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What to know about Parkinson’s disease in light of speculation about Biden

Concerns over President Joe Biden’s mental acuity and physical fitness following his disastrous showing during the June 27 presidential debate have sparked curiosity over whether he may be suffering from Parkinson’s disease.

Speculation about Biden’s condition shifted toward Parkinson’s this weekend as reports surfaced of neurologist Kevin Cannard, an expert in the disease for Walter Reed National Military Medical Center, visiting the White House 10 times since 2022.

The White House has denied that Cannard, a Biden campaign donor, treated Biden during any of these visits except for that of his annual physical.

Kevin O’Connor, the physician to the president, reiterated the findings of Biden’s Feb. 28 annual exam that said the president does not demonstrate signs of “any cerebellar or other central neurological disorder, such as a stroke, multiple sclerosis, Parkinson’s, or ascending lateral sclerosis.”

With nearly 90,000 new cases of the disease each year, Parkinson’s has a range of symptoms that are often difficult to diagnose.

What are the physical signs of Parkinson’s?

Parkinson’s disease is better understood as a collection of symptoms rather than a singular disease. Often this set of symptoms is referred to collectively as Parkinsonian progression or Parkinsonism.

Although tremors are one of the hallmark signs of Parkinson’s, other movement symptoms including stiffening of gait and smaller steps are classic signs of the disease.

Other symptoms can be more subtle, including difficulty making facial expressions, slowed and slurred speech, and difficulty with voice projection.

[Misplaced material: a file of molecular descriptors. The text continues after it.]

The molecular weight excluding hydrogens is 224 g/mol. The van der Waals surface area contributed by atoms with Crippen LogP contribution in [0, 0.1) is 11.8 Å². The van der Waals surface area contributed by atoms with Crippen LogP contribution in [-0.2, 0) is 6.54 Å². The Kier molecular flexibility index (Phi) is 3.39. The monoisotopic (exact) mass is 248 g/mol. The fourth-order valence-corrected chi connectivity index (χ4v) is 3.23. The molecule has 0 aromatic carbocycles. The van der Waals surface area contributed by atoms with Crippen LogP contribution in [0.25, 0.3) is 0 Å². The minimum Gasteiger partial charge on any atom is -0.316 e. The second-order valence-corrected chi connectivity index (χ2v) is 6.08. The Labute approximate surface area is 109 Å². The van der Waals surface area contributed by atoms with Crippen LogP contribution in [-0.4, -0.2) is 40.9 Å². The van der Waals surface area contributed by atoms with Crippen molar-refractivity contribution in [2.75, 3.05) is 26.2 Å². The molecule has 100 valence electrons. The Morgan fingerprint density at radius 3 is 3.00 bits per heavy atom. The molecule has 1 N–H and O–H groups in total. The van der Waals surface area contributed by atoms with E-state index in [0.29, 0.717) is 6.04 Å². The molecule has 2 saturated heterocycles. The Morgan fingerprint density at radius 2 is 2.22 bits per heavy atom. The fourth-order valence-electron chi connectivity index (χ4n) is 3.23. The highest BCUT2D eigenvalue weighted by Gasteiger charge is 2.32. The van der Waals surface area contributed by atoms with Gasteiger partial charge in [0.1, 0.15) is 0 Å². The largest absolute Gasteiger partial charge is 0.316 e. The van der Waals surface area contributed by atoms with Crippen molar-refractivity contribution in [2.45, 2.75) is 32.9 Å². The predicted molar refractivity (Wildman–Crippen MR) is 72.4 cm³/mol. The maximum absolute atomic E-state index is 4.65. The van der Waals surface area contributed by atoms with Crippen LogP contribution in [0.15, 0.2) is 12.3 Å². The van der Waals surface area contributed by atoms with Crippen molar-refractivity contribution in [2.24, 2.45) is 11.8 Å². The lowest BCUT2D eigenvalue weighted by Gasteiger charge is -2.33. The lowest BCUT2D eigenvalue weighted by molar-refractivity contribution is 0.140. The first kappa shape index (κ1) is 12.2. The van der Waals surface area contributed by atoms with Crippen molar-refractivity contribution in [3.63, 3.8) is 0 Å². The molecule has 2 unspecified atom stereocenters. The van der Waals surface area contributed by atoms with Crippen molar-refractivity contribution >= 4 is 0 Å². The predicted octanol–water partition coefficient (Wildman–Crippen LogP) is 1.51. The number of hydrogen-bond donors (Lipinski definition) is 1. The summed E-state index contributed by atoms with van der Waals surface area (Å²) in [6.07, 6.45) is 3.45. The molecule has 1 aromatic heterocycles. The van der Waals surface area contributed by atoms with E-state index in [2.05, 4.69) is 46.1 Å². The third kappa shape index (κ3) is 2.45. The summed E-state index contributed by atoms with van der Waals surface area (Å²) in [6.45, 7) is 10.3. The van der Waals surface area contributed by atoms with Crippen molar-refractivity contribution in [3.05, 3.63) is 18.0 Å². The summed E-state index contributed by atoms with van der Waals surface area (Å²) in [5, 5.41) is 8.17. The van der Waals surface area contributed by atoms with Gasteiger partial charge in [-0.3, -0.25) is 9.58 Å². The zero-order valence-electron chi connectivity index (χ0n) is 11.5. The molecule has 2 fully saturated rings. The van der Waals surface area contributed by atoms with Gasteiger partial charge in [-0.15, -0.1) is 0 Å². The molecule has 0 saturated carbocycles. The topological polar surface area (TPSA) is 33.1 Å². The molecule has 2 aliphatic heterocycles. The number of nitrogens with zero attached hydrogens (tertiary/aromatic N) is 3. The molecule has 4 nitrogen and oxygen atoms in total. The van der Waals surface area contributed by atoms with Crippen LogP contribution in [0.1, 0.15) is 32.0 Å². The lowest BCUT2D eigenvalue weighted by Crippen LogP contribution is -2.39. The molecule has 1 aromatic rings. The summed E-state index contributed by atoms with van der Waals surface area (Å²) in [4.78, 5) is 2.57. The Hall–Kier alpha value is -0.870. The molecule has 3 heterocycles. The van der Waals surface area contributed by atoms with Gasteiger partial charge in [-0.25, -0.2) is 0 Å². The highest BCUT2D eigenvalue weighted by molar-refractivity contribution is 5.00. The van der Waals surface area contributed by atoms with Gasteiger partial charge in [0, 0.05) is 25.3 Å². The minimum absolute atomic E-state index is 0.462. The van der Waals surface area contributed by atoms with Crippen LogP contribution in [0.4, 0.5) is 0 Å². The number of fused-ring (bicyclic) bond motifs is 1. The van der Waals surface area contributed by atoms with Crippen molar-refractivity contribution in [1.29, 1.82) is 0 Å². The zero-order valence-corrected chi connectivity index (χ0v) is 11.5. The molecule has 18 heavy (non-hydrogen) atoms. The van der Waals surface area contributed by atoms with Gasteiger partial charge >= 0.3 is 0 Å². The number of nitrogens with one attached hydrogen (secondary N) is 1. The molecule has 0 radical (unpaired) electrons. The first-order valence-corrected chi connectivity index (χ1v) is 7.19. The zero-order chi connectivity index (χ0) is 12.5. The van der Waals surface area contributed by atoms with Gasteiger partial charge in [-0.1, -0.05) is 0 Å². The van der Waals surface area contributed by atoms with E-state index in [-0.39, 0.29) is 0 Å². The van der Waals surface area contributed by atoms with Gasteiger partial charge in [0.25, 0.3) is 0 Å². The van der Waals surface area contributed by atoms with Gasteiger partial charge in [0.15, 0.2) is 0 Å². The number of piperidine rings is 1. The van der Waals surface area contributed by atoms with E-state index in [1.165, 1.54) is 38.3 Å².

What is Parkinsonian dementia?

Parkinson’s-related dementia is thought to be caused by Lewy bodies, or abnormal protein clusters in the brain. Dementia with Lewy bodies, or DLB, can develop alongside the mobility symptoms of Parkinson’s, whereas Parkinson’s disease dementia, or PDD, only develops after years of physical symptoms.

Parkinson’s cognitive impairment mostly affects problem-solving, speed of thinking, and mood. It can also cause delusions or hallucinations, sleep disturbances, irritability, and anxiety.

Problems recalling and producing words as well as difficulty understanding complex sentences are also associated with DLB.

“Fluctuating cognition is common and refers to changes in levels of attention, concentration and functional ability,” the Lewy Body Dementia Association says. “Fluctuations may present as staring spells or confusion that lasts from minutes to hours. Transient episodes of unresponsiveness may also occur.”

How is Parkinson’s different from Alzheimer’s?

Alzheimer’s disease, a different form of cognitive decline under the umbrella term of dementia, is somewhat similar to Parkinsonian dementia but has some key differences.

Alzheimer’s is caused by the buildup of amyloid plaques in the brain, most often targeting memory centers. Two new drugs to slow the progression of Alzheimer’s, Leqembi and Kisunla, work by removing excessive amyloid deposits.

Although both Alzheimer’s and Parkinsonian dementia are thought to be caused by abnormal proteins in the brain, Alzheimer’s is different in that it is not typically associated with difficulties in movement. It is first diagnosed by problems with memory and recognition.

Parkinson’s, by contrast, begins with mobility symptoms and may or may not progress to cognitive decline.

Other cognitive conditions that share symptoms with Parkinson’s

There are a host of other conditions that could bear similar resemblance to Parkinsonian symptoms.

CLICK HERE TO READ MORE FROM THE WASHINGTON EXAMINER

Corticobasal degeneration also has similarities to Parkinson’s in that it affects mobility, coordination, and speech. According to the Mayo Clinic, corticobasal degeneration can progress over a period of six to eight years, eventually resulting in losing the ability to walk.

Vascular dementia, caused by damage to blood vessels in the brain, can also contribute to cognitive decline in individuals with cardiovascular dementia. Strokes or TIAs, also called ministrokes, can cause cells to die in any region of the brain, impacting both cognitive and physical function.

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